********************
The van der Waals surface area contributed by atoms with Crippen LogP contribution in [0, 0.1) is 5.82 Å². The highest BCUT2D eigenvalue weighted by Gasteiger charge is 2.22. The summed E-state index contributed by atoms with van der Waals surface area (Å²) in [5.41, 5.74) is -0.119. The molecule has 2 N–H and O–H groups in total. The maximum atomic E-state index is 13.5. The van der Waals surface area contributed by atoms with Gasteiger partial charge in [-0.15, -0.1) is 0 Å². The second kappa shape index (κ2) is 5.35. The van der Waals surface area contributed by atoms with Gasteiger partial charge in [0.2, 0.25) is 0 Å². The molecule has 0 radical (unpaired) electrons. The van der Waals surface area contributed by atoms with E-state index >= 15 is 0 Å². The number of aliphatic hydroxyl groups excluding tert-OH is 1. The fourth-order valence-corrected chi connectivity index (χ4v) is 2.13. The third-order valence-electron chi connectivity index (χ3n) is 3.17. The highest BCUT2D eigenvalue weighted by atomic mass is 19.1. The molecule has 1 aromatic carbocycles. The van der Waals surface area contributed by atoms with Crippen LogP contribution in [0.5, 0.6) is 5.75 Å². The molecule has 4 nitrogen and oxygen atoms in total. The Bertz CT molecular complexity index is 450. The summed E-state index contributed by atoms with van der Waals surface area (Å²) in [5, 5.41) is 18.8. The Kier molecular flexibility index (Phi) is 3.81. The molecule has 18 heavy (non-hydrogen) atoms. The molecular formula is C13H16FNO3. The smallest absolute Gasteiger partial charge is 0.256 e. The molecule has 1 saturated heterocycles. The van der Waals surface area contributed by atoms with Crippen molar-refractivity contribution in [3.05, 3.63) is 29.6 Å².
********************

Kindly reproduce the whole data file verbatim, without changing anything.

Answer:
The van der Waals surface area contributed by atoms with Crippen LogP contribution in [0, 0.1) is 5.82 Å². The highest BCUT2D eigenvalue weighted by Gasteiger charge is 2.22. The summed E-state index contributed by atoms with van der Waals surface area (Å²) in [5.41, 5.74) is -0.119. The molecule has 2 N–H and O–H groups in total. The maximum atomic E-state index is 13.5. The van der Waals surface area contributed by atoms with Gasteiger partial charge in [-0.15, -0.1) is 0 Å². The second kappa shape index (κ2) is 5.35. The van der Waals surface area contributed by atoms with Gasteiger partial charge in [0.2, 0.25) is 0 Å². The molecule has 0 radical (unpaired) electrons. The van der Waals surface area contributed by atoms with E-state index >= 15 is 0 Å². The number of aliphatic hydroxyl groups excluding tert-OH is 1. The fourth-order valence-corrected chi connectivity index (χ4v) is 2.13. The third-order valence-electron chi connectivity index (χ3n) is 3.17. The highest BCUT2D eigenvalue weighted by atomic mass is 19.1. The molecule has 1 aromatic carbocycles. The van der Waals surface area contributed by atoms with Crippen LogP contribution in [0.5, 0.6) is 5.75 Å². The molecule has 4 nitrogen and oxygen atoms in total. The Bertz CT molecular complexity index is 450. The summed E-state index contributed by atoms with van der Waals surface area (Å²) in [5, 5.41) is 18.8. The Kier molecular flexibility index (Phi) is 3.81. The molecule has 18 heavy (non-hydrogen) atoms. The molecular formula is C13H16FNO3. The smallest absolute Gasteiger partial charge is 0.256 e. The molecule has 1 saturated heterocycles. The van der Waals surface area contributed by atoms with Crippen molar-refractivity contribution in [3.05, 3.63) is 29.6 Å².